The Internet of Things was a hot item at the Consumer Electronics Show in Las Vegas earlier this month. A vast array of Internet-enabled devices was on display, everything including the Baby Glgl smart bottle holder (it tells your smartphone if your baby’s bottle isn’t at the optimal angle), the Belty (it automatically loosens your belt if you overindulge at a meal), to Whirlpool’s “detergent assistant,” a feature on one of its high-end washers, that can order detergent when your stock is running low.
Of course, a slew of more useful network-enabled devices was also on display, including gizmos for monitoring health, home-monitoring items, and more. But the theme here is that the Internet of Things seems to be at that stage in the adoption cycle where manufacturers and inventors are hell-bent on network-enabling ALL THE THINGS in the hope that, someday, the market will tell us what actually makes sense, according to the ancient adage: “Network it all! Let the market sort it out.”
While the market is busy sorting out just what makes sense in the Internet of Things via the proxy of what we consumers will actually buy, I keep thinking that the Internet of Things, as it exists today, is really the Internet of You. Much as with Facebook or Google, you, the consumer, are the “thing” being networked. (The CEO of Jawbone claims this proudly in a January 5 column in the Huffington Post; I am not quite as sanguine.)
Here’s what I mean. The ubiquitous smartphone that so many of us carry around is giving off endless data about you, harvested by smart retailers and others. Your phone, the most networked thing in any of our lives, is a proxy for you. Here’s an example. Several years ago, I went to my local Kohl’s in search of some shoes. On entering the store, I saw an advertisement that I could text a phrase to a certain number to receive 15% off that day’s purchase. I did so, of course, not thinking through the reason that Kohl’s — a consummate retailer — would be offering a surprise additional discount to someone who was already in the store.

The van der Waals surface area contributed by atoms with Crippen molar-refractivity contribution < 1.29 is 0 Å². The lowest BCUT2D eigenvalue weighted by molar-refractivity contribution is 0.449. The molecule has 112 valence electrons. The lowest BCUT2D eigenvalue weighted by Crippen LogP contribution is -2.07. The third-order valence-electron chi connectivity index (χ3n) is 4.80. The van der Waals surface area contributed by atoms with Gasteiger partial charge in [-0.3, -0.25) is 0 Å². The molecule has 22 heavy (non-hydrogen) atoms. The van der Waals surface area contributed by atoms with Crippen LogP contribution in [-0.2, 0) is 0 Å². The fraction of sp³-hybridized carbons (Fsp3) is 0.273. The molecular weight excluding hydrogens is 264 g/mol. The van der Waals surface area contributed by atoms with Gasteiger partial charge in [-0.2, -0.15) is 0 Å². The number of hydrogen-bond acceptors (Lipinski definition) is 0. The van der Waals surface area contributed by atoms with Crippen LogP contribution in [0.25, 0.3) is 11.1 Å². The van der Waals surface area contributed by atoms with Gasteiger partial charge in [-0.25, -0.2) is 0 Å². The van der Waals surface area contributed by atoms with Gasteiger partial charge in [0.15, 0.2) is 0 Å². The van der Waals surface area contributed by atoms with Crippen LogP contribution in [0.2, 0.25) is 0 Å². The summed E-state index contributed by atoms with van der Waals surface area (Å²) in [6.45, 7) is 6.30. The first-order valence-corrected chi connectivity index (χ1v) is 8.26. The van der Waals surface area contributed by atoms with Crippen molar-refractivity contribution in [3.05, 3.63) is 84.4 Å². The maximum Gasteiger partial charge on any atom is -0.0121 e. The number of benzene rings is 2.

Later, it dawned on me. My desire to save a few bucks on that shopping trip gave Kohl’s the ability to connect my location in the store, my cell phone number, my cell phone’s MAC (which the wireless network in the store could pick up), and my purchases (when I used the coupon at checkout). If I paid by debit or credit card (which I did), Kohl’s had opportunity to capture my name, and by extension, all sorts of additional information about me. Not only that, but thanks to the cell phone metadata, assuming they had installed inexpensive wireless devices around the store in each department to gather data, they would know pretty well where I was in the store and how much time I spent in each section. As it turns out, this is almost certainly what was happening. As early as summer 2013, The New York Times was reporting on this sort of technology.
This sort of user tracking is common across many retailers. If your cell phone is turned on in a store, you can be certain that information about where your phone goes and where it spends time is being tracked, even if it’s anonymous. If you pull up a coupon on your phone to be scanned at checkout, all your in-store behavior is suddenly directly connected to you, the individual — to be used across time and space.
This does not even scratch the surface of what could be done by legally empowered law enforcement or other, less legally grounded, agencies.
I do not suggest you leave your smartphone at home, or event put it in airplane mode when you walk into a store. But I do want to highlight that the Internet of Things, as described in the media, is really two approaches. One is using your smartphone as a proxy for you — the Internet of You. The other is using the network and a computer to interact and learn from your environment — the Internet of Things. Don’t confuse one for the other and be discouraged about the entire concept based on the former.